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Book Review: It by Stephen King

Creepy looking clown.

Summary:
In the late 1950s in the small town of Derry, Maine, children are being mysteriously murdered.  Seven misfit and outcast kids band together to face It, and they think they’ve beaten it, but 27 years later, the murders return.  Vaguely remembering a promise they all made, the now adults return to their hometown of Derry to face It again.

Review:
This tale is largely known in the States as “that scary clown story,” so for years I avoided it.  I’ve been terrified of clowns for as long as I can remember.  My parents tell me that the first time I ever saw one, I screamed uncontrollably.  My only encounter with Stephen King’s It (as it’s known in the States) was with a diorama of the clown from the movie in a haunted house I went through in Salem, MA.  It scared the crap out of me, so I was a bit nervous to read this book.  However, having read the Dark Tower series, I wanted to read all of the other stories that King lists as taking place in the same general universe, and It was one of them.  So I manned up and read it, and boy am I ever glad I did.

This is not a cheesy scary clown story.  What it is is first a character study and second a commentary on growing up.  The dual horror of being a kid and being excited and afraid to grow up and being an adult and being excited and concerned that you are grown up and may have lost a part of yourself in childhood.  King very clearly demonstrates that being a kid isn’t all fun and games–most of the kids in the group of 7 have bad home lives–but there is an essential hope that children have that is hard to reclaim as an adult.  A child is able to have a horrible experience with a shape-shifting werewolf or a bunch of bullies and then walk a couple of blocks and forget about it and be excited to see American Bandstand that night.  Children are incredibly resilient, and King demonstrates that.

What makes the story though is the return to Derry 27 years later.  King puts a hope in adults that although they may not remember exactly what it is to be a resilient child, they can still repossess that power in later life.  Although the first inclination of kids to survive is to forget the bad, an adult can remember and still survive.  For at the beginning, the characters don’t want to remember what happened to them as kids.

Did he remember?  Just enough not to want to remember any more. (Location 1416)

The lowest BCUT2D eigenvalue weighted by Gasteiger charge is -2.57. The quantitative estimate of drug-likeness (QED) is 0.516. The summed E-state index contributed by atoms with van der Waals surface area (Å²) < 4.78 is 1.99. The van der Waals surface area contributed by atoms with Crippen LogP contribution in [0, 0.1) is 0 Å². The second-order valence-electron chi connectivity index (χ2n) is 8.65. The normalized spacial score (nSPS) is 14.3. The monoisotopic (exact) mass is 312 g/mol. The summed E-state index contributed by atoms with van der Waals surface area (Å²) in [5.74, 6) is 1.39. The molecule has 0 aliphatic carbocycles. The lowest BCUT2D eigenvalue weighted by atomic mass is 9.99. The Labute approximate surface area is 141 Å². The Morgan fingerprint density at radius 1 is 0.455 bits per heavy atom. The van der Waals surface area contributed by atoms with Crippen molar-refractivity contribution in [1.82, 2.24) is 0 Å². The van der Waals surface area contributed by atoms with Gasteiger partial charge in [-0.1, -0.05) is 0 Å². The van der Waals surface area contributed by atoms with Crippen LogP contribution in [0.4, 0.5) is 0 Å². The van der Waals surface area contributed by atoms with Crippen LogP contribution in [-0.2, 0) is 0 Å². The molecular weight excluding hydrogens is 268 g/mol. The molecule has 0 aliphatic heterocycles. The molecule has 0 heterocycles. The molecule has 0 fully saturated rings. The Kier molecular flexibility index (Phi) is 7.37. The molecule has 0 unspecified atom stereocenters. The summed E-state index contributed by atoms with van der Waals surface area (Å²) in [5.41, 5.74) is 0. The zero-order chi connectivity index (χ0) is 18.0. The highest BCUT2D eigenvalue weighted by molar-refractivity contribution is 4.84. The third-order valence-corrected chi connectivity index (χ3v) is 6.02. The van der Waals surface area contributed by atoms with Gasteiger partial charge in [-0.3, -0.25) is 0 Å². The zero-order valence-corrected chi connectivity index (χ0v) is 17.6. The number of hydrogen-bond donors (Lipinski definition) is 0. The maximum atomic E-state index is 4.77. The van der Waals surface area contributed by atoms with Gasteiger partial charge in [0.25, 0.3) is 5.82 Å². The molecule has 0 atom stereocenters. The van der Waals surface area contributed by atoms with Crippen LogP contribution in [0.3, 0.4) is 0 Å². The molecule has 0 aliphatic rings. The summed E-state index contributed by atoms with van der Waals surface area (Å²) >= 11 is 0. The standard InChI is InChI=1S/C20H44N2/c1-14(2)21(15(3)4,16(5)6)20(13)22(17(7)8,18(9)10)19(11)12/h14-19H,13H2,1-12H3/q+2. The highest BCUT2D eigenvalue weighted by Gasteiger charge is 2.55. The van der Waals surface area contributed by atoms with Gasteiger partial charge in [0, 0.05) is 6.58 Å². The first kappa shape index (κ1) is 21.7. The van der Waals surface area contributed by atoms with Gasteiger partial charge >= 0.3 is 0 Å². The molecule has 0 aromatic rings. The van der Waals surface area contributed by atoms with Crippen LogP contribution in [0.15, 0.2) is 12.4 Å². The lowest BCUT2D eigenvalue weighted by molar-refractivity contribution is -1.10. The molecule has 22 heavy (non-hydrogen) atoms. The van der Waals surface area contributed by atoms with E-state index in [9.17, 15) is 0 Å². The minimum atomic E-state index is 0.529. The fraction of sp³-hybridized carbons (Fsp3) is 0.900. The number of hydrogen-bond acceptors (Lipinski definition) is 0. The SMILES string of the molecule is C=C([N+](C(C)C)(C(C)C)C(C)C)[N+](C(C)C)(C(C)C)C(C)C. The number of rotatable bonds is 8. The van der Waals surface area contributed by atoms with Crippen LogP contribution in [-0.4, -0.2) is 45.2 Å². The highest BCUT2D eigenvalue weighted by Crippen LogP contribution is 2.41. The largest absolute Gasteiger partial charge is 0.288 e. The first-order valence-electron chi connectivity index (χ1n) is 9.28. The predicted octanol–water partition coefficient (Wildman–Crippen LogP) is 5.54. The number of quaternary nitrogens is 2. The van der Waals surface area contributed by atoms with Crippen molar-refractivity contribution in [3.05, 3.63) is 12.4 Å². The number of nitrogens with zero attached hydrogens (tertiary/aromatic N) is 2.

Yet the characters are brave and face their childhoods.  Yes, King personifies both the childhood evils and the remembering of them as an adult with It, but that’s part of what makes the story powerful.  There’s a reason people refer to memories as personal demons.  That’s how they feel.  In the end, the way the characters grow and change and overcome is to find

A way to be people that had nothing to do with their parents’ fears, hopes, constant demands.  (Location5631)

Beyond the excellent symbolism and allegory for the experience of surviving bad things in your childhood and facing them again as an adult, the horror itself is wonderful.  It comes at just the right frequency so that the reader settles into a sense of security only to be blind-sided by a terrifically horrifying experience.  There were sections that literally had me jumping at the sound of my own phone ringing in the silence.  These are some of the better passages of creepy horror that I’ve read written by King.

Of course, the allusions to the universe of the Gunslinger are there.  It gave me chills to recognize them as I read.  Among just a few were the turtle, spiders, and other worlds than these.  One particular line that gave me chills of recognition that other fans of the Dark Tower series will be sure to appreciate is

Eddie had drawn his aspirator.  He looked like a crazed malnourished gunslinger with some weird pistol.  (Location 20760)

Combining everything from the horror to the allegory of facing childhood demons to the allusions to the Dark Tower series make Stephen King’s It a remarkable read.  I recommend it to fans of Stephen King, as well as anyone interested in the idea of childhood demons who feels they can handle passages of horror.

5 out of 5 stars

Source: Amazon

Buy It

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  1. February 6, 2011 at 3:47 pm

    This was the first Stephen King book I read and to this day remains my favorite. You’re right that it has so much in it! I actually wrote a paper on it in junior year high school English. It’s always made me feel that there’s more to Stephen King than people necessarily think. I’m glad you felt the same!

    • February 7, 2011 at 10:09 am

      Wow, ambitiously long for your first Stephen King book! But that doesn’t really surprise me. 🙂 I actually was just discussing with a friend the other day that just because the writing style of an author is pulpy doesn’t mean the story doesn’t contain an important message or universal theme. My friend thinks there should be some new category between pure pulp and literary fiction.

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